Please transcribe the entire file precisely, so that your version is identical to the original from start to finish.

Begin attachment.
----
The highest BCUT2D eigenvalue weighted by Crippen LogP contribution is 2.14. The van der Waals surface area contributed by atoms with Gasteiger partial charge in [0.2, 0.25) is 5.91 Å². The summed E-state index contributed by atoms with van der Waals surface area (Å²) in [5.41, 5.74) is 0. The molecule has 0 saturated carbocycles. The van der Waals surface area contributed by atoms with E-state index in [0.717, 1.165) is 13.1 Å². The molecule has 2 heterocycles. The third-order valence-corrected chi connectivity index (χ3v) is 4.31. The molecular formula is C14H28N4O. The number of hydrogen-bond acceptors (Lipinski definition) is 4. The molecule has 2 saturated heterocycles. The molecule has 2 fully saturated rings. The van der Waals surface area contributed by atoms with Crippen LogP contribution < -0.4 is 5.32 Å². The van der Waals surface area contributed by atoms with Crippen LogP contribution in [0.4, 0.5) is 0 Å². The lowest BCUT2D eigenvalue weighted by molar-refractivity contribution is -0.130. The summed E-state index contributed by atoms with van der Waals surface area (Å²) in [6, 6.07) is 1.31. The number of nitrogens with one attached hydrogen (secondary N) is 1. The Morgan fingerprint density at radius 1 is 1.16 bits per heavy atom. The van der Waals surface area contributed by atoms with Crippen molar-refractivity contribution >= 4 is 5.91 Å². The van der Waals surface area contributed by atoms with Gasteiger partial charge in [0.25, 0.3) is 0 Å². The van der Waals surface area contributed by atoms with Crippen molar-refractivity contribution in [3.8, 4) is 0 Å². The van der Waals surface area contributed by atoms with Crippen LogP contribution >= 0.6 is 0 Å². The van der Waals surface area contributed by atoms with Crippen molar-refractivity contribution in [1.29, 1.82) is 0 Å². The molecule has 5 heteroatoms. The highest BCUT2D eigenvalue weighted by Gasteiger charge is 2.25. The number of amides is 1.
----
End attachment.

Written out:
The highest BCUT2D eigenvalue weighted by Crippen LogP contribution is 2.14. The van der Waals surface area contributed by atoms with Gasteiger partial charge in [0.2, 0.25) is 5.91 Å². The summed E-state index contributed by atoms with van der Waals surface area (Å²) in [5.41, 5.74) is 0. The molecule has 0 saturated carbocycles. The van der Waals surface area contributed by atoms with E-state index in [0.717, 1.165) is 13.1 Å². The molecule has 2 heterocycles. The third-order valence-corrected chi connectivity index (χ3v) is 4.31. The molecular formula is C14H28N4O. The number of hydrogen-bond acceptors (Lipinski definition) is 4. The molecule has 2 saturated heterocycles. The molecule has 2 fully saturated rings. The van der Waals surface area contributed by atoms with Crippen LogP contribution < -0.4 is 5.32 Å². The van der Waals surface area contributed by atoms with Crippen LogP contribution in [0.4, 0.5) is 0 Å². The lowest BCUT2D eigenvalue weighted by molar-refractivity contribution is -0.130. The summed E-state index contributed by atoms with van der Waals surface area (Å²) in [6, 6.07) is 1.31. The number of nitrogens with one attached hydrogen (secondary N) is 1. The Morgan fingerprint density at radius 1 is 1.16 bits per heavy atom. The van der Waals surface area contributed by atoms with Crippen molar-refractivity contribution >= 4 is 5.91 Å². The van der Waals surface area contributed by atoms with Gasteiger partial charge in [0.25, 0.3) is 0 Å². The van der Waals surface area contributed by atoms with Crippen molar-refractivity contribution in [3.8, 4) is 0 Å². The van der Waals surface area contributed by atoms with Crippen LogP contribution >= 0.6 is 0 Å². The van der Waals surface area contributed by atoms with Crippen molar-refractivity contribution in [1.29, 1.82) is 0 Å². The molecule has 5 heteroatoms. The highest BCUT2D eigenvalue weighted by Gasteiger charge is 2.25. The number of amides is 1.